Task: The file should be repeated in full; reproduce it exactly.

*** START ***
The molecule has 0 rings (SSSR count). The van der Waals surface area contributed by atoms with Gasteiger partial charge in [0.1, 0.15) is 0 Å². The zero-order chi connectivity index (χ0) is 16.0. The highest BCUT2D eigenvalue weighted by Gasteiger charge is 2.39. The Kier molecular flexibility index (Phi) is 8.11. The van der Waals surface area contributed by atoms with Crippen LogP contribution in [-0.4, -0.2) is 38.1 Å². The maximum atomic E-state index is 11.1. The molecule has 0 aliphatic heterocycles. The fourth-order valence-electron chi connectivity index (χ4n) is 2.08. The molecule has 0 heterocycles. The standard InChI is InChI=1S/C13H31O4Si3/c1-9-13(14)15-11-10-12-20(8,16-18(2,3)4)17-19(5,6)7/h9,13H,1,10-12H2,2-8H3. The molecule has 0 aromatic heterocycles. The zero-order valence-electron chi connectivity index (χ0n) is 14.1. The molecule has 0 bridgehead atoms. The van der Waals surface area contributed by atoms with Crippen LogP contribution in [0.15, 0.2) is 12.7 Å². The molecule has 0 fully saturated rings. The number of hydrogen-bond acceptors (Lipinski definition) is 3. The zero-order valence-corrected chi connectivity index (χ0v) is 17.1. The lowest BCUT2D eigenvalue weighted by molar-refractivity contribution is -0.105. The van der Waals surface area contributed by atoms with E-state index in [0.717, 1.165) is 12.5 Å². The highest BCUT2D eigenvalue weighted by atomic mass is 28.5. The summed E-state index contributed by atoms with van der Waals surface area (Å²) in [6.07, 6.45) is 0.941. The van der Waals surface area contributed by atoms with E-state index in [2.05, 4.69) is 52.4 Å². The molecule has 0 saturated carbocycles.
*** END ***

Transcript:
The molecule has 0 rings (SSSR count). The van der Waals surface area contributed by atoms with Gasteiger partial charge in [0.1, 0.15) is 0 Å². The zero-order chi connectivity index (χ0) is 16.0. The highest BCUT2D eigenvalue weighted by Gasteiger charge is 2.39. The Kier molecular flexibility index (Phi) is 8.11. The van der Waals surface area contributed by atoms with Crippen LogP contribution in [-0.4, -0.2) is 38.1 Å². The maximum atomic E-state index is 11.1. The molecule has 0 aliphatic heterocycles. The fourth-order valence-electron chi connectivity index (χ4n) is 2.08. The molecule has 0 heterocycles. The standard InChI is InChI=1S/C13H31O4Si3/c1-9-13(14)15-11-10-12-20(8,16-18(2,3)4)17-19(5,6)7/h9,13H,1,10-12H2,2-8H3. The molecule has 0 aromatic heterocycles. The zero-order valence-electron chi connectivity index (χ0n) is 14.1. The molecule has 0 bridgehead atoms. The van der Waals surface area contributed by atoms with Crippen LogP contribution in [0.15, 0.2) is 12.7 Å². The molecule has 0 fully saturated rings. The number of hydrogen-bond acceptors (Lipinski definition) is 3. The zero-order valence-corrected chi connectivity index (χ0v) is 17.1. The lowest BCUT2D eigenvalue weighted by molar-refractivity contribution is -0.105. The van der Waals surface area contributed by atoms with E-state index in [0.717, 1.165) is 12.5 Å². The highest BCUT2D eigenvalue weighted by atomic mass is 28.5. The summed E-state index contributed by atoms with van der Waals surface area (Å²) in [6.07, 6.45) is 0.941. The van der Waals surface area contributed by atoms with E-state index in [2.05, 4.69) is 52.4 Å². The molecule has 0 saturated carbocycles.